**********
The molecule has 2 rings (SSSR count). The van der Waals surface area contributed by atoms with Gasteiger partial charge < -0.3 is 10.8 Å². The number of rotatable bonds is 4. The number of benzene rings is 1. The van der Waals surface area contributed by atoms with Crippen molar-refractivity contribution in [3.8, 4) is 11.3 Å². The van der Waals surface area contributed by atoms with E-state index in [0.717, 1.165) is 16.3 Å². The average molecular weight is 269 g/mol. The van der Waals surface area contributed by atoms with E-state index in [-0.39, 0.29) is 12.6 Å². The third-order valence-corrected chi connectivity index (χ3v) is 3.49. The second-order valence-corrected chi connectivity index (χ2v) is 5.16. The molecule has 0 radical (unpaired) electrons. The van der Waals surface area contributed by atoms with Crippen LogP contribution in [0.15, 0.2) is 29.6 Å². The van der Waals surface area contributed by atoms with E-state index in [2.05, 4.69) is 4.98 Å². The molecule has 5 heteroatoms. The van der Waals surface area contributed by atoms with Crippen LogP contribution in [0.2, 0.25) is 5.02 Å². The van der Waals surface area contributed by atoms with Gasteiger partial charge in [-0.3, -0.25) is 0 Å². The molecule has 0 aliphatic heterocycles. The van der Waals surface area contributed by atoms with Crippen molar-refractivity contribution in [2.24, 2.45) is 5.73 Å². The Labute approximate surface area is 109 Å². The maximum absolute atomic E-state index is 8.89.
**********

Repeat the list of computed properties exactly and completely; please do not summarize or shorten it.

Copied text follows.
The molecule has 2 rings (SSSR count). The van der Waals surface area contributed by atoms with Gasteiger partial charge < -0.3 is 10.8 Å². The number of rotatable bonds is 4. The number of benzene rings is 1. The van der Waals surface area contributed by atoms with Crippen molar-refractivity contribution in [3.8, 4) is 11.3 Å². The van der Waals surface area contributed by atoms with E-state index in [0.717, 1.165) is 16.3 Å². The average molecular weight is 269 g/mol. The van der Waals surface area contributed by atoms with E-state index in [-0.39, 0.29) is 12.6 Å². The third-order valence-corrected chi connectivity index (χ3v) is 3.49. The second-order valence-corrected chi connectivity index (χ2v) is 5.16. The molecule has 0 radical (unpaired) electrons. The van der Waals surface area contributed by atoms with Crippen LogP contribution in [0.15, 0.2) is 29.6 Å². The van der Waals surface area contributed by atoms with E-state index in [2.05, 4.69) is 4.98 Å². The molecule has 5 heteroatoms. The van der Waals surface area contributed by atoms with Crippen LogP contribution in [0.2, 0.25) is 5.02 Å². The van der Waals surface area contributed by atoms with Gasteiger partial charge in [-0.3, -0.25) is 0 Å². The molecule has 0 aliphatic heterocycles. The van der Waals surface area contributed by atoms with Crippen molar-refractivity contribution in [2.24, 2.45) is 5.73 Å². The Labute approximate surface area is 109 Å². The maximum absolute atomic E-state index is 8.89.